Even as the practice of international diplomacy continues apace, Mr. Yoweri Kaguta Museveni’s return to power as President of Uganda must prompt students of international relations to interrogate their assumptions about Uganda and its place in the world. 

It is no longer possible to ascribe epistemic meaning to terms that are commonly associated with the analysis of international relations and foreign policy, the “national interest,” “international community,” or “autonomy,” for that matter.

Any electoral triumph empowers with its political and intellectual narratives about Uganda’s future and disenfranchises others. President Museveni’s victory will energise several constituencies, many of whom do not necessarily converge on their views.

President Museveni’s, now firmly in power and conscious of such an endeavour’s limits, will probably not pander too much to this constituency. His victory will also give a fillip to elites in Uganda’s political and financial capitals who have thus far felt sidelined by a consensus that privileged the state as Uganda’s economy and its primary political actor.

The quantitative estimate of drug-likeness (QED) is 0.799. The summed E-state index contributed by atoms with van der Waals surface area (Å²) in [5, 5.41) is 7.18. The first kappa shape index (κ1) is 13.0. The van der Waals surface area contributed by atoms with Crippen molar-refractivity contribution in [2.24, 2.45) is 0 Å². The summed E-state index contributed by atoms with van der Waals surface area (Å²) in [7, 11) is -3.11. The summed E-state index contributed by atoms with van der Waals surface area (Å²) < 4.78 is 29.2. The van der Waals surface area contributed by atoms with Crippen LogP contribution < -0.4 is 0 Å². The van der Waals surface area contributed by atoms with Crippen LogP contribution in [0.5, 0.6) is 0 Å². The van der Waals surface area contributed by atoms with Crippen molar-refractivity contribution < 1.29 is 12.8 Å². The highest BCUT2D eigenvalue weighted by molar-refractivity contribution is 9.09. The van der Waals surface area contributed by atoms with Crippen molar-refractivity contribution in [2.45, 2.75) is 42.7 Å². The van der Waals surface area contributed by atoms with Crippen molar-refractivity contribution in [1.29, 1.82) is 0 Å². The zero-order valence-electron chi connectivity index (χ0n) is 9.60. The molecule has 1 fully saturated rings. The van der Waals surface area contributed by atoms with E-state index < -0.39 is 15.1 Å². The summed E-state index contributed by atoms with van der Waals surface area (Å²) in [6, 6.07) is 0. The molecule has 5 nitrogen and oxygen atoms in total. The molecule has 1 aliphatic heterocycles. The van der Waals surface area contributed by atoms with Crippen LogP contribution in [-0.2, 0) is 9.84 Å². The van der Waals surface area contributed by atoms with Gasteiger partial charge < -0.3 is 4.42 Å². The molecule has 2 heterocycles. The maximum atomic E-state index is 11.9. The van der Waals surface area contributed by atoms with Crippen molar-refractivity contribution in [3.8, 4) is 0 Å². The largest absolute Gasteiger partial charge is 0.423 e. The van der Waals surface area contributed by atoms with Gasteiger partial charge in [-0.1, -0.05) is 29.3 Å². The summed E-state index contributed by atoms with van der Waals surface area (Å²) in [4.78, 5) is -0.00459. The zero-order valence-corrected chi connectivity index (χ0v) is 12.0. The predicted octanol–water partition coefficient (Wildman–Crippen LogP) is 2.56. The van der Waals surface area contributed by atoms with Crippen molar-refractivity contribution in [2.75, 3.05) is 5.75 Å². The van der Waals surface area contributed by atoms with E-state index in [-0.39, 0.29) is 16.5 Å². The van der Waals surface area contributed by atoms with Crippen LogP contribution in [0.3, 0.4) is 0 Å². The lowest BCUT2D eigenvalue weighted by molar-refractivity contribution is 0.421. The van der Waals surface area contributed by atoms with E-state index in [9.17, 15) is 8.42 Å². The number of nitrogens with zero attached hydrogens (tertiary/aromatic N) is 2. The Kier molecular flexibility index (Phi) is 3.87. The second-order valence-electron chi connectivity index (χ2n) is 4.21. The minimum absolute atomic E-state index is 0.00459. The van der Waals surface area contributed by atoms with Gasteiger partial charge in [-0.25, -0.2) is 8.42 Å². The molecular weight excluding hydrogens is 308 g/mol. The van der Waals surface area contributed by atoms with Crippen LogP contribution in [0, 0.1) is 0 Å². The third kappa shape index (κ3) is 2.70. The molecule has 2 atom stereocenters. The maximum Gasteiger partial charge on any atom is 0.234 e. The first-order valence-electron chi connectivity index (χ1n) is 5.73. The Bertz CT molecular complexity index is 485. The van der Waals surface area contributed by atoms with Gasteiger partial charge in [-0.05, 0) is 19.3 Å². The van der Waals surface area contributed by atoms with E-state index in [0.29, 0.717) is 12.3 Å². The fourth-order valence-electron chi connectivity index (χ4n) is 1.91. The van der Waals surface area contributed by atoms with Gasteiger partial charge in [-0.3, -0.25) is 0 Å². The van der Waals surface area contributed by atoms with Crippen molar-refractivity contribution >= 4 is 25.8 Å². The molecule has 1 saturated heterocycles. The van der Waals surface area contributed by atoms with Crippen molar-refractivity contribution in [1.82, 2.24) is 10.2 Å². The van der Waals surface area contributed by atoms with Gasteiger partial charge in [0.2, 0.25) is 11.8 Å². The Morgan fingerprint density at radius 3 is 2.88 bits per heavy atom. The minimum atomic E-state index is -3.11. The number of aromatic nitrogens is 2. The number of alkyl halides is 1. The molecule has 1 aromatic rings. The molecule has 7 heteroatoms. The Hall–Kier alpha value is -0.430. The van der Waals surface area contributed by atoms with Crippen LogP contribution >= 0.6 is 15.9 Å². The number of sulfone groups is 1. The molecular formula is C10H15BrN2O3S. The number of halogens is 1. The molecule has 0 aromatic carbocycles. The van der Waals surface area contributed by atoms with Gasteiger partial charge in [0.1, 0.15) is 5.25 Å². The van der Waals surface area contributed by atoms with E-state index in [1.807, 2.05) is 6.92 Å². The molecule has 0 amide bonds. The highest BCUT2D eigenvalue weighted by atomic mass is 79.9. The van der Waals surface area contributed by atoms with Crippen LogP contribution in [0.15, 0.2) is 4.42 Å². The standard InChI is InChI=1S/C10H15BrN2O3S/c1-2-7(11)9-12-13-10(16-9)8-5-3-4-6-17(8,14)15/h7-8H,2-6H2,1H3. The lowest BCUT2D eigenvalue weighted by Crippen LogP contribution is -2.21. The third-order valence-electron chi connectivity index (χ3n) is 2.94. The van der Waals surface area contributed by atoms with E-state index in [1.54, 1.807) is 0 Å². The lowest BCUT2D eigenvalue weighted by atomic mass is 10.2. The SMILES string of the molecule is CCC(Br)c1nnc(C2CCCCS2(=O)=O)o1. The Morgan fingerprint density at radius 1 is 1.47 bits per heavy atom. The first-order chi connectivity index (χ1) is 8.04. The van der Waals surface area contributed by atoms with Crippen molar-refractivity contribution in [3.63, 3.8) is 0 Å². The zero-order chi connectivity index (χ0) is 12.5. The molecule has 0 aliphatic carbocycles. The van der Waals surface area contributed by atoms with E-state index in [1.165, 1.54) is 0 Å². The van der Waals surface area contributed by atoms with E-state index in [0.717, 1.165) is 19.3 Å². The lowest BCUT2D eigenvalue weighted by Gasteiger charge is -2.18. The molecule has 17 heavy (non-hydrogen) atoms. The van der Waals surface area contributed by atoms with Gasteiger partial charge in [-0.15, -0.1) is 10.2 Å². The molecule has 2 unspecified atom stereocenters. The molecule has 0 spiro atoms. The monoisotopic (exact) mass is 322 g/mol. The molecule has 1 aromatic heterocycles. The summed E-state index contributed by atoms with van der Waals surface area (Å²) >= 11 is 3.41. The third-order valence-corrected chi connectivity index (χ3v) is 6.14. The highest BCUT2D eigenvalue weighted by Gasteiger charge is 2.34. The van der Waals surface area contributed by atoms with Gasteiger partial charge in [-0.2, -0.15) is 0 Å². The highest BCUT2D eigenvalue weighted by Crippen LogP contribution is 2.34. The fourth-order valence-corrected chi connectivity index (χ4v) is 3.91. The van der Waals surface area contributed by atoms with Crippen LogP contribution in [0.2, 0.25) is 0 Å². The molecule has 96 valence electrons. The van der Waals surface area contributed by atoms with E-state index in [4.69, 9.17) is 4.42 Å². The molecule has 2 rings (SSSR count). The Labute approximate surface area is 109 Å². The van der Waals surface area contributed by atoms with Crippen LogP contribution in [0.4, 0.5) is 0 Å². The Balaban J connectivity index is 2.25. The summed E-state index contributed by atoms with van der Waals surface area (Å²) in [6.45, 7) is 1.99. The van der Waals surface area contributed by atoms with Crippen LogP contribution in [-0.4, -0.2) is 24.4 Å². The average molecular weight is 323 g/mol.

Finally, President Yoweri Museveni’s triumph will also stir his party to decimate or abandon through benign neglect of his political legacy, which will harm the Ugandan politics than the stepping down of the Ugandan youths or active public life.

Diplomacy in international relations is an arse, closing its eyes to stark realities to open it to the ridiculous. Moreover, nowhere is this more pronounced as in elections, selections, and coup d’états.